Novel Combination of Alpibectir and Ethionamide Shows Promise in Tuberculosis Treatment

Novel Combination of Alpibectir and Ethionamide Shows Promise in Tuberculosis Treatment

Tuberculosis (TB) remains a significant global health concern, affecting individuals both with and without HIV. The standard treatment regimens for TB often involve the use of isoniazid, but the drug can sometimes lead to serious adverse effects and tolerability issues. In a recent phase II randomized controlled trial, a novel fixed-dose combination of alpibectir-ethionamide has shown comparable bactericidal activity to isoniazid, without the same level of adverse events. This new combination has the potential to address the challenges posed by the current treatment options for TB.

Ethionamide, a drug recommended for drug-resistant TB and TB meningitis, is known for its high dose requirements which can lead to intolerable side effects, particularly gastrointestinal issues. However, alpibectir, a new activator, enhances the bioactivation of ethionamide through alternative pathways. By combining alpibectir with ethionamide, it may be possible to use lower doses of the drug and reduce the occurrence of adverse events. This innovative approach could potentially expand the range of effective treatments available for both drug-susceptible and drug-resistant tuberculosis cases.

Kelly Dooley, MD, PhD, MPH, an infectious disease expert not involved in the study, expressed optimism about the alpibectir-ethionamide combination. She highlighted the importance of finding new drugs for TB and commended the strategy of repurposing existing drugs with known effectiveness but poor safety profiles. The need for multiple-drug combinations to combat increasingly prevalent drug resistance, particularly in cases of bedaquiline resistance, underscores the significance of exploring alternative treatment options like alpibectir-ethionamide. However, further research is needed to evaluate the efficacy of this combination against specific TB strains with inhA mutations.

The phase II trial enrolled 17 adults with new, untreated pulmonary TB. Participants were divided into two groups, with one receiving alpibectir-ethionamide and the other isoniazid for 7 days. The study measured bactericidal activity by analyzing the time to positivity in liquid cultures from sputum samples collected daily throughout the treatment period. Both groups showed similar baseline characteristics, with no significant differences in terms of efficacy between the two regimens. Adverse events were generally mild, with gastrointestinal and nervous system disorders being the most commonly reported issues. Plasma concentration analysis revealed comparable levels of ethionamide and its metabolite, indicating the potential for effective bioactivation.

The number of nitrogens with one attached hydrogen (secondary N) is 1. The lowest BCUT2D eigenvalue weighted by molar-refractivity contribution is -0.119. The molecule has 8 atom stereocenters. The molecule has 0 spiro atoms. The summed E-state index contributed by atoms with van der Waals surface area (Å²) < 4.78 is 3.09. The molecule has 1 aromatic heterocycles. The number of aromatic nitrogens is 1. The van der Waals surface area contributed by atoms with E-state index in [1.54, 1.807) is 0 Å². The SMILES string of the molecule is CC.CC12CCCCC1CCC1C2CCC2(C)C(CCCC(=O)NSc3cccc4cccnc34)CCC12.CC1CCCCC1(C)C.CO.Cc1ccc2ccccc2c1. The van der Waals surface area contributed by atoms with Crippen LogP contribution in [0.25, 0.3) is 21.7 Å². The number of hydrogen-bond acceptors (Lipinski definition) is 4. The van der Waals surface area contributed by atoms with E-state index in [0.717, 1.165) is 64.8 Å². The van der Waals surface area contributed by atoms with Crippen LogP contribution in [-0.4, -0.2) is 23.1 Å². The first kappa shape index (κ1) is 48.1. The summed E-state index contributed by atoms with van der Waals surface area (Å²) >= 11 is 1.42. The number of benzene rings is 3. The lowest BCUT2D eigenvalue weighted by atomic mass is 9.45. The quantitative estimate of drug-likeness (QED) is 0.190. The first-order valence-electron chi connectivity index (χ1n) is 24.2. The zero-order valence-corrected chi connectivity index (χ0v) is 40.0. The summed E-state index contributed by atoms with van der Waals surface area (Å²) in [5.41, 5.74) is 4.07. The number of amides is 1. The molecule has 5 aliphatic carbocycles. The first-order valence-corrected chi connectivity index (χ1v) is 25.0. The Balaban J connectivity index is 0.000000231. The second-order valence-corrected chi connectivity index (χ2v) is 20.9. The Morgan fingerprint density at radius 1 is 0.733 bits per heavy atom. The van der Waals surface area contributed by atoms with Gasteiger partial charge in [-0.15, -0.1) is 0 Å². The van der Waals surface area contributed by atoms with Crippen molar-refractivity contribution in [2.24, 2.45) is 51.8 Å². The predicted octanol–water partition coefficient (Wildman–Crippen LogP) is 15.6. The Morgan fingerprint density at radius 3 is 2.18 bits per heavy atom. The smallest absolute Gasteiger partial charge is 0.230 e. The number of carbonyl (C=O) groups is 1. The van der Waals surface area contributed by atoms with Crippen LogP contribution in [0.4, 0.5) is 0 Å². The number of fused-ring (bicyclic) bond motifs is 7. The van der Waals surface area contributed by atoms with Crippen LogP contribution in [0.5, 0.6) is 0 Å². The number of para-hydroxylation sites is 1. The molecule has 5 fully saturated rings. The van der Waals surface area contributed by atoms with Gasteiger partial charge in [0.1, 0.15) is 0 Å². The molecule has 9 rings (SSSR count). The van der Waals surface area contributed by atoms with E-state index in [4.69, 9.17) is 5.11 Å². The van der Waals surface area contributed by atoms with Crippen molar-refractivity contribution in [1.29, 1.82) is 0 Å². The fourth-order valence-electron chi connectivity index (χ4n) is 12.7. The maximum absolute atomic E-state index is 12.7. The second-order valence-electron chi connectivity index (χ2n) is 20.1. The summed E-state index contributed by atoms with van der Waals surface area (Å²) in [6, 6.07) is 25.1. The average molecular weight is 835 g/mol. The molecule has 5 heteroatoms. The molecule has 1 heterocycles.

The study team is now focused on evaluating various doses of alpibectir and ethionamide to determine the optimal combination for treating TB. The promising results of this trial suggest that the alpibectir-ethionamide combination could be a valuable addition to the arsenal of treatments available for tuberculosis. By addressing the limitations of current drugs and offering a potentially safer and more tolerable option, this novel approach holds great promise in improving outcomes for individuals affected by TB worldwide. Ongoing research and clinical trials will be essential in further establishing the efficacy and safety of this innovative treatment strategy.


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